Services are held the third Sunday of the month, March through December.

(thanks to Charles Billings)

Tuesday, June 5, 2012

This Sunday, Birds of Ripton

"Birds of Ripton" is the subject of this Sunday's Ripton Community Church presentation.

Warren King will present “Birds of Ripton” on Sunday, June 10th at 4:00 pm at Ripton Community Church. He will use 83 PowerPoint slides to illustrate more than 60 bird species, from robins to red-tailed hawks, that make Ripton’s forest their home. The presentation will be a virtual tour of Ripton’s roads and trails, following the same route used for the annual birdathon walks.

More on the presenter:

Warren is a conservation biologist with a background in ornithology. He worked as an ornithologist for the Smithsonian Institution, which published his book “The ICBP Bird Red Data Book: The Endangered Birds of the World” in 1980. He was an environmental educator for the Keewaydin Environmental Education Center in Salisbury, Vermont, for 13 years. He serves on the board of Audubon Vermont and the board of the Otter Creek Audubon Society. He also serves on the board of the Vermont chapter of The Nature Conservancy and was chair from 1998 to 2000. He received the 2002 Vermont State Award of the New England Wildflower Society. He and his wife Barry live in Ripton, where he is chair of the Ripton Planning Commission and the Ripton Conservation Commission. His interests include botanizing, bird watching, animal tracking and canoeing. He has received awards and recognition from Audubon and the Nature Conservancy.

That's this Sunday, June 10, 2012, at 4:00 pm.
The event is sponsored by Friends of The Ripton Community Church

Friday, June 1, 2012

Ripton school considers solar power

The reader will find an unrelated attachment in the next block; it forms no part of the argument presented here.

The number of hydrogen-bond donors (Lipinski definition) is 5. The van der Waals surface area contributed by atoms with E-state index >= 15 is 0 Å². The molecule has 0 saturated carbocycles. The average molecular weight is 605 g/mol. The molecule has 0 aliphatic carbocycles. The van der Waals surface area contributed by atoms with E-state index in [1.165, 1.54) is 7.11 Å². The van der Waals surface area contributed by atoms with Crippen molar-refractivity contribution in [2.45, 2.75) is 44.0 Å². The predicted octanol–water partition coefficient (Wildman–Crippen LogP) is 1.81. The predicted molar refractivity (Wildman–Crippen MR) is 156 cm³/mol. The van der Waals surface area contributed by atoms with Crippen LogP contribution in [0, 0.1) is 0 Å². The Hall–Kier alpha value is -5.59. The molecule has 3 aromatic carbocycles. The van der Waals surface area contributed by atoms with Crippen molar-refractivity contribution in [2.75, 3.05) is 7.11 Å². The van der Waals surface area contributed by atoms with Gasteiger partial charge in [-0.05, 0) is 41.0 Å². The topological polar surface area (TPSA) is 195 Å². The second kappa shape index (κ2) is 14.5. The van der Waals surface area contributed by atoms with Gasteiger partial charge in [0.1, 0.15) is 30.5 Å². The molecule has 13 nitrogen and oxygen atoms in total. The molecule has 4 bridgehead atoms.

Ripton's elementary school is thinking about using solar power in the fear future, according to the Addison Independent.  Four county schools (Cornwall, Salisbury, and Weybridge, in addition to Ripton) are exploring a partnership with All Earth Renewables and Green Lantern Development.  AER and GLD could provide legal frameworks, technical knowledge, and investment.

Wednesday, May 16, 2012

Vermont Strong license plates

"I am Vermont Strong" license plates, which celebrate our Irene experience, can be purchased online.
You can also buy them from DMV offices.

Saturday, May 12, 2012

Sunday's talk at the Ripton Community Church

This Sunday the Ripton Community Church is hosting a presentation on:
“Religion, Politics and Civility: Can These Three Things Really Go Together?”
Here's more information:
James Calvin Davis teaches ethics and American religious history at Middlebury College, where he has been a member of the Religion Department since the fall of 2001.  He is the author of In Defense of Civility: How Religion Can Unite America on Seven Moral Issues that Divide Us (WJK, 2010).  In his writing and teaching, Davis studies the interplay of religion and American public life with historical perspective and contemporary concern.  Chief among the questions he asks is this one: “What is the real story of religion’s past influence on the American moral and political traditions, and what might that tell us about the proper role for religion in today’s contentious debates?”  He gets at that question by combining the insight of history with the disciplines of theology, philosophy, and cultural studies.  Ultimately, Davis believes that a deep and accurate understanding of “public religion” in the American past can help us take advantage of the wisdom religious communities can offer to our current debates over issues as varied as capital punishment, biotechnology, war, and economic justice.